Readers of Cold War Command will come away thinking that CAPT Dan Conley has made a career of “speaking truth to power” -a personal trait that many of us would like to think we have. I can attest, however, that Dan really does possess it. As the duty Brit submariner at DEVRON 12, then CDR Conley more than once pointed out to the Chief Staff Officer—a certain CAPT Jim Patton—the error of his ways. His input was always valuable, and I soon took to asking “…what do you think about this Dan?” Before I embarrassed myself by voicing my opinion first.
His credibility now established, I can only recommend that any even casual student of the Cold War and of the training, engineering, submarine construction and other facets of that period read his book. He takes no prisoners when he speaks of the shortcomings in these areas, including naming names, where appropriate.On the other hand, he heaps praise on people and organizations that clearly merited it.
There are and have been so many tell-all books about submarines in the Cold War, from Tom Clancy on down, that those that were in the thick of it have understandably developed a BS filter than screens out much of the incredulous or downright lies.If anyone were to suspect that Dan was any less of a submariner than his book attests, consider for a moment that as the Commanding Officer of one of his two SSN commands, he detected, closed and trailed four different Soviet submarines during one two-week period without being counter detected.There is little doubt in my mind that the Soviet Navy kept a dossier on Dan’s comings and goings.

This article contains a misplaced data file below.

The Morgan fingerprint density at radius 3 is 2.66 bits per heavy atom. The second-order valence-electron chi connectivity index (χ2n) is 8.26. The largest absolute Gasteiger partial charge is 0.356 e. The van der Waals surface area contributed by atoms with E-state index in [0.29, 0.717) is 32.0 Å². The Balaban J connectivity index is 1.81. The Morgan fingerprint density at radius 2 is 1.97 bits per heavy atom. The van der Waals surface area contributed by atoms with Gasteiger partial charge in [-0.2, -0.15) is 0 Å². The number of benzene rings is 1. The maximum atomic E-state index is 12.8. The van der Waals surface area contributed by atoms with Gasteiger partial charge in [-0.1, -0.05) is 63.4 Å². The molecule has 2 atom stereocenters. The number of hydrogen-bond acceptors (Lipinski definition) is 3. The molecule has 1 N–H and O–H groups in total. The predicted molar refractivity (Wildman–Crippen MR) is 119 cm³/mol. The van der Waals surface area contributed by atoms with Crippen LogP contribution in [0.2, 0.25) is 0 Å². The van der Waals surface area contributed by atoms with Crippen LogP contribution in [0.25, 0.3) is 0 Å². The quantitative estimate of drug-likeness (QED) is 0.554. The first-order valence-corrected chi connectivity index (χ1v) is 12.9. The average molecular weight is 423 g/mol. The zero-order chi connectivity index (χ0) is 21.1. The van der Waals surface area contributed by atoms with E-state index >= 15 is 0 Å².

Some of the material in Cold War Command that are worthy of study and reflection include his views on his Navy’s failure to keep current tactical training focused on current tactical issues.For example, the hallowed UK PERISHER training focusing almost exclusively on the individualistic, technique-associated skills involved in conducting a WWII-type periscope approach for a short-range, straight-running torpedo attack when the real(and largely unaddressed) problem at that time was the procedural and team skill of conducting a long range sonar approach to a point where the solution was good enough for a smart weapon to consummate.He is also vociferous in condemning the UK’s bureaucratic heavyweight torpedo community for failing to correct (or even notice) serious problems with their Tiger fish weapon, shortcomings which were perpetuated into its replacement project, the Spearfish torpedo.
US submariners will see many parallels in the UK submarining world that Dan Conley lived through, and also many differences.It gives more food for thought, but doesn’t definitively answer the decades-old question of the Brit split of Deck Officers and Engineers as opposed to the US Jack-of-all-trades approach. His accounts of submarine operations in the Barents are honest and insightful, and his description of shipyard conditions are spot-on.
The book could easily have been titled the Rise and Fall of the British Submarine Force, since Dan personally experienced the whole affair. He is literally the Winds of WarPug Henry, since he was present at and participated in nearly all the major events of his service during the Cold War. This book is not only fascinating for the experienced NATO submariner, but should be required reading for all submarine officer training pipelines.